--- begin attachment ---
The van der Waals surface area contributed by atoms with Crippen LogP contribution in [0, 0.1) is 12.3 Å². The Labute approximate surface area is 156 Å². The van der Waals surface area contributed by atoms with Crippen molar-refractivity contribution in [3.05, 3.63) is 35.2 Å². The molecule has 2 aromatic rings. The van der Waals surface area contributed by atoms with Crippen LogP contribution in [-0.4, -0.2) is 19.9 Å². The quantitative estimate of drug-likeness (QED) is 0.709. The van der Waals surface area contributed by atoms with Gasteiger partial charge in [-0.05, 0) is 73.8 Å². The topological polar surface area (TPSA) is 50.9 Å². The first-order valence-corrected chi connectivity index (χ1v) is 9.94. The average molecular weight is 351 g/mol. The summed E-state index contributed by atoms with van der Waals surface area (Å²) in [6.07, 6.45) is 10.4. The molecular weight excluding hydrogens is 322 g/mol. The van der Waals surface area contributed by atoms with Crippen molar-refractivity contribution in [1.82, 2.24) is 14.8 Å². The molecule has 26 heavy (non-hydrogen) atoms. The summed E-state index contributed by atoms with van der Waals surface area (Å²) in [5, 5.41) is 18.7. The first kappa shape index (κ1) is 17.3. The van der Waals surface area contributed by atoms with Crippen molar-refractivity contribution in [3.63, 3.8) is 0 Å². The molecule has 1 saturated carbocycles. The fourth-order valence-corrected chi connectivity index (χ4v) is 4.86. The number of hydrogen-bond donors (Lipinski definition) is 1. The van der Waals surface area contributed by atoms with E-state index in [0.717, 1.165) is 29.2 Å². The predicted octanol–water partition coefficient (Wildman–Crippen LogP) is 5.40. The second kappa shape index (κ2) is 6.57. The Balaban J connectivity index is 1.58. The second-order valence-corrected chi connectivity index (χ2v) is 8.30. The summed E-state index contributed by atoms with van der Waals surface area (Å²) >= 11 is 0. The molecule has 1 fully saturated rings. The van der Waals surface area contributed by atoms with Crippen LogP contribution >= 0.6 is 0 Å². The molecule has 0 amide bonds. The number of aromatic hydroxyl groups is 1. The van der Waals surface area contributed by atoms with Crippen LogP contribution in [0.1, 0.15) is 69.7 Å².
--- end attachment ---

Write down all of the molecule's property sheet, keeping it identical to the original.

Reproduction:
The van der Waals surface area contributed by atoms with Crippen LogP contribution in [0, 0.1) is 12.3 Å². The Labute approximate surface area is 156 Å². The van der Waals surface area contributed by atoms with Crippen molar-refractivity contribution in [3.05, 3.63) is 35.2 Å². The molecule has 2 aromatic rings. The van der Waals surface area contributed by atoms with Crippen LogP contribution in [-0.4, -0.2) is 19.9 Å². The quantitative estimate of drug-likeness (QED) is 0.709. The van der Waals surface area contributed by atoms with Gasteiger partial charge in [-0.05, 0) is 73.8 Å². The topological polar surface area (TPSA) is 50.9 Å². The first-order valence-corrected chi connectivity index (χ1v) is 9.94. The average molecular weight is 351 g/mol. The summed E-state index contributed by atoms with van der Waals surface area (Å²) in [6.07, 6.45) is 10.4. The molecular weight excluding hydrogens is 322 g/mol. The van der Waals surface area contributed by atoms with Crippen molar-refractivity contribution in [1.82, 2.24) is 14.8 Å². The molecule has 26 heavy (non-hydrogen) atoms. The summed E-state index contributed by atoms with van der Waals surface area (Å²) in [5, 5.41) is 18.7. The first kappa shape index (κ1) is 17.3. The van der Waals surface area contributed by atoms with Crippen molar-refractivity contribution in [3.63, 3.8) is 0 Å². The molecule has 1 saturated carbocycles. The fourth-order valence-corrected chi connectivity index (χ4v) is 4.86. The number of hydrogen-bond donors (Lipinski definition) is 1. The van der Waals surface area contributed by atoms with E-state index in [0.717, 1.165) is 29.2 Å². The predicted octanol–water partition coefficient (Wildman–Crippen LogP) is 5.40. The second kappa shape index (κ2) is 6.57. The Balaban J connectivity index is 1.58. The second-order valence-corrected chi connectivity index (χ2v) is 8.30. The summed E-state index contributed by atoms with van der Waals surface area (Å²) >= 11 is 0. The molecule has 1 fully saturated rings. The van der Waals surface area contributed by atoms with Crippen LogP contribution >= 0.6 is 0 Å². The molecule has 0 amide bonds. The number of aromatic hydroxyl groups is 1. The van der Waals surface area contributed by atoms with Crippen LogP contribution in [0.1, 0.15) is 69.7 Å².